Consumers hold businesses responsible for data breaches: Gemalto study

Consumers hold businesses responsible for data breaches - Gemalto

According to a report 70% of the consumers believe responsibility for protecting and securing customer data lies with companies and only 30% of the responsibility with themselves. These were the findings of digital security firm Gemalto’s 2016 Data Breaches and Customer Loyalty report.

Yet, less than a third (29%) consumers believe companies are taking protection of their personal data very seriously. This comes as consumers are becoming increasingly fearful of their data being stolen, with 58% believing it will happen to them in the future. More than 4.8 billion data records have been exposed since 2013 with identity theft being the leading type of data breach accounting for 64% of all data breaches.

The report surveyed 9,000 consumers in Australia, Benelux, France, Germany, Russia, UAE, Saudi Arabia, India, Japan, United Kingdom, and United States.

Where consumers see most risk

Despite becoming more aware of the threats posed to them online, only one in ten (11%) believe there are no apps or websites out there that pose the greatest risk to them and consumers are not changing behaviour as a result:

  • 80% use social media, despite 59% believing these networks pose a great risk
  • 87% use online or mobile banking, with 34% believing they leave them vulnerable to cybercriminals
  • Consumers are also more likely to shop online during busy commercial periods such as Black Friday and Christmas (2% increase online versus -2% decrease in store), despite 21% admitting the threat of cybercrime increases a lot during these periods

Consumers attitudes on data breaches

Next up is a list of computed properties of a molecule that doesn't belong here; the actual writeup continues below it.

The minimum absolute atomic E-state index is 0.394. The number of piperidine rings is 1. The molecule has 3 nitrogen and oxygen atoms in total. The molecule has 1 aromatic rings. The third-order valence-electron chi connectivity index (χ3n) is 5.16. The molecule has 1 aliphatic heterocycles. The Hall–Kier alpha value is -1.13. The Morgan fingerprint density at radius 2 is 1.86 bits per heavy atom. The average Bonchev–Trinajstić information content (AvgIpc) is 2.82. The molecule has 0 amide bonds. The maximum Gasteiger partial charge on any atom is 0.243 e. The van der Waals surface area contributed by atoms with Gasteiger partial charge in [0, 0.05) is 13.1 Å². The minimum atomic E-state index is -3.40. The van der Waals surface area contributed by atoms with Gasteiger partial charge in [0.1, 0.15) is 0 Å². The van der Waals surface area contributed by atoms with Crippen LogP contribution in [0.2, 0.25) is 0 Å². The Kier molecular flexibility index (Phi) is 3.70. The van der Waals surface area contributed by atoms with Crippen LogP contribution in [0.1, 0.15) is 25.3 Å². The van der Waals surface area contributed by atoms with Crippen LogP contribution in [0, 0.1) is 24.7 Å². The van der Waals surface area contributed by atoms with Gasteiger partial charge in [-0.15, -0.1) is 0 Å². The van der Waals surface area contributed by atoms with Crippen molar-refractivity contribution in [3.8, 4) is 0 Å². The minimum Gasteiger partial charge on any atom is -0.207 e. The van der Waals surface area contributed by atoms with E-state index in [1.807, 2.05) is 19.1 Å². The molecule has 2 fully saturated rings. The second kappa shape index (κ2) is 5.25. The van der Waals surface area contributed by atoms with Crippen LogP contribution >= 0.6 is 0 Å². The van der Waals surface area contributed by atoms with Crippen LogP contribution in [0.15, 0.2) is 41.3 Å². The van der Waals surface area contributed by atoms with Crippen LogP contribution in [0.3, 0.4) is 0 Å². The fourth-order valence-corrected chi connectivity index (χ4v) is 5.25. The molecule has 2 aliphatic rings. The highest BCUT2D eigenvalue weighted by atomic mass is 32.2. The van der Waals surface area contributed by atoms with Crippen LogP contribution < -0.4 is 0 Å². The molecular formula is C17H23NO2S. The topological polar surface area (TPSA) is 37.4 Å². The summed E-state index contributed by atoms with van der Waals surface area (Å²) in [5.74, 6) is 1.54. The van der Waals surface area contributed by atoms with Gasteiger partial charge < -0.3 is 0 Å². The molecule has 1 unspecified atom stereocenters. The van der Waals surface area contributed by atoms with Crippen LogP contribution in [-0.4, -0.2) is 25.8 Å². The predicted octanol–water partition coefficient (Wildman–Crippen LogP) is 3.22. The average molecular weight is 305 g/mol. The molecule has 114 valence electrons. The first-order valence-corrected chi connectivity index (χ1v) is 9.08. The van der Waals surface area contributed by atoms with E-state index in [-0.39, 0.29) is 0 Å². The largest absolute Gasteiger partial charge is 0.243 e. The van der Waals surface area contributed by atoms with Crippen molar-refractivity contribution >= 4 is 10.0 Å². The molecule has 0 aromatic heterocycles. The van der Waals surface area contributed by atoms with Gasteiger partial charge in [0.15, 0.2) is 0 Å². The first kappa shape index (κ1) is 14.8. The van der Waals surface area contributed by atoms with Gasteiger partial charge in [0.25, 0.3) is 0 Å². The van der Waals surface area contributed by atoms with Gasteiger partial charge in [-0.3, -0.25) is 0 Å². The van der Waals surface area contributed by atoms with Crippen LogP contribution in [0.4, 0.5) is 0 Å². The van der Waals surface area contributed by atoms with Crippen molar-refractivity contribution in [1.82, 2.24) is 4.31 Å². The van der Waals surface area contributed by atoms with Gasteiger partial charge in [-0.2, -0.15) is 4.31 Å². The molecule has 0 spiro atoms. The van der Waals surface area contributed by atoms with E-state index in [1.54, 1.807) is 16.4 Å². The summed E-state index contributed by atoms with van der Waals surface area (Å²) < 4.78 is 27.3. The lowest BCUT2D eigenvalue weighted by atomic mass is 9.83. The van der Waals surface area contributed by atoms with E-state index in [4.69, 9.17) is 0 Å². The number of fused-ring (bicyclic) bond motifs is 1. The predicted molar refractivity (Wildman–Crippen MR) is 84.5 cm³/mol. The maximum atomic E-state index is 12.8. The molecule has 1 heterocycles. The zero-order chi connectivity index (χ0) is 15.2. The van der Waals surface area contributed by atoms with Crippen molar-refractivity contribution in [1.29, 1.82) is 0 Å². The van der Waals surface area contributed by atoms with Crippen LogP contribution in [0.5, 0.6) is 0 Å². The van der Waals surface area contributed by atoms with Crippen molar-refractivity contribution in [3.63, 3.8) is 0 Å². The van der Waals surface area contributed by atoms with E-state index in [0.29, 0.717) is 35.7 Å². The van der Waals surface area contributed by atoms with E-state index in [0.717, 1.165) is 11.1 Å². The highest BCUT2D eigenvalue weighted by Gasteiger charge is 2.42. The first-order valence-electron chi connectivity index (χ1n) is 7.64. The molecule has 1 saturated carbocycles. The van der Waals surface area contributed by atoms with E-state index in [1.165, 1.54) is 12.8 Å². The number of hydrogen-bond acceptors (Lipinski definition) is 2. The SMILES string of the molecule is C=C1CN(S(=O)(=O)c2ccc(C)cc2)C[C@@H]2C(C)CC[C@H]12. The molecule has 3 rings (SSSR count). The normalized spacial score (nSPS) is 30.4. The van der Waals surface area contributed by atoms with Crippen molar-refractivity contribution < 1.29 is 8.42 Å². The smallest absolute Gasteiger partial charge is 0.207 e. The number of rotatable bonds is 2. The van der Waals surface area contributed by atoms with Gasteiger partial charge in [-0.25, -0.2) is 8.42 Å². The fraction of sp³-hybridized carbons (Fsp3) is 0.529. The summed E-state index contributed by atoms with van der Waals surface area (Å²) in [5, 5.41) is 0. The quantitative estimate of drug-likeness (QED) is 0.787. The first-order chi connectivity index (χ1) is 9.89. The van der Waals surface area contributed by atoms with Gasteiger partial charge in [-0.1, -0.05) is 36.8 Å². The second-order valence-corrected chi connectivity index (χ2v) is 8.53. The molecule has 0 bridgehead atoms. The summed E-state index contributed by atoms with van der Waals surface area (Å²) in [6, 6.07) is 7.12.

Nearly six in ten (58%) consumers believe they will be a victim of a breach at some point, and organizations need to be prepared for the loss of business such incidents may cause. The majority of consumers who currently use the following, say they would stop using a retailer (60%), bank (58%) or social media site (56%) if it suffered a breach, while 66% say they would be unlikely to do business with an organization that experienced a breach where their financial and sensitive information was stolen.

How data breaches affect consumers

The study found that fraudulent use of financial information has affected 21% of consumers, with others experiencing fraudulent use of their personal details (15%) and identity theft (14%). More than a third (36%) of those who have been a victim of a breach attribute this to a fraudulent website. Clicking a bad link (34%) and phishing (33%) were the next highest methods consumers were caught by. In keeping with the theme of putting the blame at the organization’s hands, over a quarter (27%) attributed the breach to a failure of the company’s data security solutions.

Lack of security measures influence consumer confidence

The lack of consumer confidence could be due to the lack of strong security measures being implemented by businesses. Within online banking, passwords are still the most common authentication methods – used by 84% for online and 82% for mobile banking, and more advanced transaction security the next highest for both (50% and 48% respectively). Solutions like two-factor authentication (43% online and 42% mobile) and data encryption (31% online and 27% mobile) trail behind.

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